This week the Government will bring forward an amendment to its legislation to give Ministers the power to require an image of the Queen to appear on postage stamps.
The previous Government’s Bill - which was withdrawn in 2009 - did not include any measures to make the current voluntary arrangements for putting the Queen’s image on stamps a matter of law. But since the new Government began developing its plans it has been considering what additional protections might be required.
After listening to the views of members of both Houses of Parliament and proactively raising the matter with the Palace the Government has decided to build in this new safeguard.
Minister for Postal Affairs Edward Davey said:
“At the moment there is no legal requirement for stamps to use the Queen’s head - Royal Mail has always done this voluntarily by convention as they are extremely proud of their Royal connection.
“I can’t see any reason why any future owner would want to change this as it’s a very valuable and prestigious tradition. So our amendment is really a failsafe and I would be astounded if the power ever needs to be used.
“Ever since we began developing our Postal Services Bill we have been very mindful about the importance of respecting and protecting the Royal associations and have had regular discussions with Buckingham Palace.
“At the outset we agreed a measure to ensure that the Sovereign continues to approve the designs of any stamps that bear her image.
“We have always been aware that the Bill did not contain a specific clause to require all stamps to bear the Queen’s image, turning established practice and tradition into a legal requirement - as a principle we do not legislate without very careful consideration of whether it is entirely necessary.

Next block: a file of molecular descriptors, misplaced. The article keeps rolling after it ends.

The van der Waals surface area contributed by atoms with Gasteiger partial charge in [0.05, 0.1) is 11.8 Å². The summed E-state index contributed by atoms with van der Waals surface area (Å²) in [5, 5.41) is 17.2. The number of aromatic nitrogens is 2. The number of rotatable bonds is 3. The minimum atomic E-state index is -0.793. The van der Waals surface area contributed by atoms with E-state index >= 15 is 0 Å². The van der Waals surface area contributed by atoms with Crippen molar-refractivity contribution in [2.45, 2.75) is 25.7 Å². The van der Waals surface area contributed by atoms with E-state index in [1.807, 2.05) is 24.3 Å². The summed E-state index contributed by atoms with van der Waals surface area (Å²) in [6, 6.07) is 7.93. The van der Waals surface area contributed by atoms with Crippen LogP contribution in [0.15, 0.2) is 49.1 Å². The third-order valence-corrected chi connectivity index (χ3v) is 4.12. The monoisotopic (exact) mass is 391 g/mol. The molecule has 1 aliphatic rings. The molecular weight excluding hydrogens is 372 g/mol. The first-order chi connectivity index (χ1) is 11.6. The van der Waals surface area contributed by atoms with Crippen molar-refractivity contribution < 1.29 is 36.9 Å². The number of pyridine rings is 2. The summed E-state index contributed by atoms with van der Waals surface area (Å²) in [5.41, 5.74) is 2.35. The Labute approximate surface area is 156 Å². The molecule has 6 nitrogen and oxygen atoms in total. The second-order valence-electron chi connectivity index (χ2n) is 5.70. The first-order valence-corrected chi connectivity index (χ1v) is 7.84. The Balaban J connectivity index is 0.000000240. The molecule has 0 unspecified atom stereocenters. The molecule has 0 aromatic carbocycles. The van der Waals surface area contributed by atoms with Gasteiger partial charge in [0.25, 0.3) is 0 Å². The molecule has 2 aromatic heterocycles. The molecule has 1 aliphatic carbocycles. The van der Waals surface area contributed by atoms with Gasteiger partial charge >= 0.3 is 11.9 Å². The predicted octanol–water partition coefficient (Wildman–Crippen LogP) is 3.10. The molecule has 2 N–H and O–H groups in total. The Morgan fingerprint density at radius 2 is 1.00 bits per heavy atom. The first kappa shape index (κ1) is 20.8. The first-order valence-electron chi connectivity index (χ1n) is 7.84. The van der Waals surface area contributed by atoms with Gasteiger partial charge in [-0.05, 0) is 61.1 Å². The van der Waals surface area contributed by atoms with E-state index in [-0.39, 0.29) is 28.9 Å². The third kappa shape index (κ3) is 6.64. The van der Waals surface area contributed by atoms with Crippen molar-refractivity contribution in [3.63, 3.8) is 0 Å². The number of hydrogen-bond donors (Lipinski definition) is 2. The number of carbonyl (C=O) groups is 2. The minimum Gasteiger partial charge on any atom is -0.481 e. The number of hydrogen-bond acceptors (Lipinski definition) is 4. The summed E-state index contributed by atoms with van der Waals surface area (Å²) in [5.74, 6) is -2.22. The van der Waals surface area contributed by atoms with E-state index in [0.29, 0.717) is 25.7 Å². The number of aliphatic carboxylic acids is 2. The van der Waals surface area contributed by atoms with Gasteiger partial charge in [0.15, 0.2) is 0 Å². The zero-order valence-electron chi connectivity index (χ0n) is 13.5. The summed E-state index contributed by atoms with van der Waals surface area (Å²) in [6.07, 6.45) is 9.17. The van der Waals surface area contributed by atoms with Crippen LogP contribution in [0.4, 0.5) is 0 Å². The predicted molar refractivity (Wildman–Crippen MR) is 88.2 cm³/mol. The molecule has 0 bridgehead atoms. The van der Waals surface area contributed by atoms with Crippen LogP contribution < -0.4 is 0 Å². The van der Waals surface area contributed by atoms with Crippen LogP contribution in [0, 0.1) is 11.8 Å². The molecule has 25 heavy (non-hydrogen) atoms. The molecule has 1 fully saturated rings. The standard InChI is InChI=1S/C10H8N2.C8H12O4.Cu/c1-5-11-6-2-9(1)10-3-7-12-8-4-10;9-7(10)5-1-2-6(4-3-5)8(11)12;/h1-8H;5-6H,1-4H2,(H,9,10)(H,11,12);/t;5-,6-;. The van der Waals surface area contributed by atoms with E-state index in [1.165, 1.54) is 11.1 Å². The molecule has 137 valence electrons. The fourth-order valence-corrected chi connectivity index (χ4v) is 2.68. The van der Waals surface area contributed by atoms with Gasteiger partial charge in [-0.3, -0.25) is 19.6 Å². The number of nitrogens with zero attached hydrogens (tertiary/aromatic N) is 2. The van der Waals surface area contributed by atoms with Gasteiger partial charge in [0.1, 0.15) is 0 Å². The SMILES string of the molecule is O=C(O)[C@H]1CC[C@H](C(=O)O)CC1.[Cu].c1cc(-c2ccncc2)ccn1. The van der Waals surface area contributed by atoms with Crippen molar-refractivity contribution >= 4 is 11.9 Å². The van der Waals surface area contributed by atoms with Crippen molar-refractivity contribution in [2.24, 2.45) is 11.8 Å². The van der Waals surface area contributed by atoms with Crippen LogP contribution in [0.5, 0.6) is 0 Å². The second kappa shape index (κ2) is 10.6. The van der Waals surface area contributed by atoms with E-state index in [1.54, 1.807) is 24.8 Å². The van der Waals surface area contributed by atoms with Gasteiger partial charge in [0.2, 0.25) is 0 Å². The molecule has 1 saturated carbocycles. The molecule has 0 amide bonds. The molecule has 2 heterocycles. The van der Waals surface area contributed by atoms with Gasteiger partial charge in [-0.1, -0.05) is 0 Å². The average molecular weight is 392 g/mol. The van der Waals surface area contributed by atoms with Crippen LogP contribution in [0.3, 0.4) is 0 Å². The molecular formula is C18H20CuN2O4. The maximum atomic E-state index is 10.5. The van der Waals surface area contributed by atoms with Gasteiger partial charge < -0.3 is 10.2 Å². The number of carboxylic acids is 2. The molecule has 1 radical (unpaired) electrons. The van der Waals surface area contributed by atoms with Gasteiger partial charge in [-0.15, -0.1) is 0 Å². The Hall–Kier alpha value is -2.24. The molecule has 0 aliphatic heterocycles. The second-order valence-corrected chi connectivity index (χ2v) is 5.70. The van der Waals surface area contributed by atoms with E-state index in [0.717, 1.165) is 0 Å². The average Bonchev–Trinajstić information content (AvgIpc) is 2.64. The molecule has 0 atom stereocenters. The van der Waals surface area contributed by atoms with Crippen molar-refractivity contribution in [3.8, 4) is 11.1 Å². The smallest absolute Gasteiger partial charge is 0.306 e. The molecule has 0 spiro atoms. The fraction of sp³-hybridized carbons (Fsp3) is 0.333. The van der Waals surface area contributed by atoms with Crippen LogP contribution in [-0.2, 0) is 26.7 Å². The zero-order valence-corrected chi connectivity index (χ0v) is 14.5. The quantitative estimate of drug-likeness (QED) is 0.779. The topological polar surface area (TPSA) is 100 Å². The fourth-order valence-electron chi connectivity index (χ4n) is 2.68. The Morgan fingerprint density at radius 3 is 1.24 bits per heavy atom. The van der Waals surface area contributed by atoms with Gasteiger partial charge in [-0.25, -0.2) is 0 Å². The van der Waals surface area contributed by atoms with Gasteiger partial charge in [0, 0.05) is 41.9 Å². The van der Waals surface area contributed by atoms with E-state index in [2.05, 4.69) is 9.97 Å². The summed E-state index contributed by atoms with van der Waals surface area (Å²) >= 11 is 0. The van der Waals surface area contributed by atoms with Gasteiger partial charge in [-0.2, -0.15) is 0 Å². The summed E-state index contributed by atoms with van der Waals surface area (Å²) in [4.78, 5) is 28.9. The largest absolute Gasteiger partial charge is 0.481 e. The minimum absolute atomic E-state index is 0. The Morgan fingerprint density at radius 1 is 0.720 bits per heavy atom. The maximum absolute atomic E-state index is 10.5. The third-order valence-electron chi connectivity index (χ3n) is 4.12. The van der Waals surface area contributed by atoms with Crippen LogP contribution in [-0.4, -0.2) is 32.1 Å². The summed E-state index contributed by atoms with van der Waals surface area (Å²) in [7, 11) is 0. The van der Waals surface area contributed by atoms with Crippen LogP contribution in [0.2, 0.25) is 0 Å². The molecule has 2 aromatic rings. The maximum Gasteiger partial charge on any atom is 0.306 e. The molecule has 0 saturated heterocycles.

“But, after listening to the views of members of both Houses of Parliament and raising the matter with the Palace, we have now agreed this additional safeguard. I’m sure it will provide everyone with extra reassurance.”
Moya Greene, Royal Mail’s Chief Executive Officer, said:
“The Monarch’s head has been a key feature of Royal Mail stamps since the Penny Black was issued in 1840. We are very proud of our long-standing Royal association. It’s unthinkable that Royal Mail stamps would not have the image of the Monarch so we strongly support any measure that fully protects that key feature of our stamps.”
The Government’s Postal Services Bill will have its final stages in the House of Commons on Wednesday 12 January, before being considered by the House of Lords.
The Bill is designed to protect two cornerstones of British life - the Royal Mail and the Post Office. The Government believes there is a need for urgent action to give both a stable future.
Royal Mail is in a difficult position - mail volumes are falling; it has a multi-billion pound pension deficit; needs to become much more efficient and has an urgent need for more capital at a time when there are huge constraints on the public purse.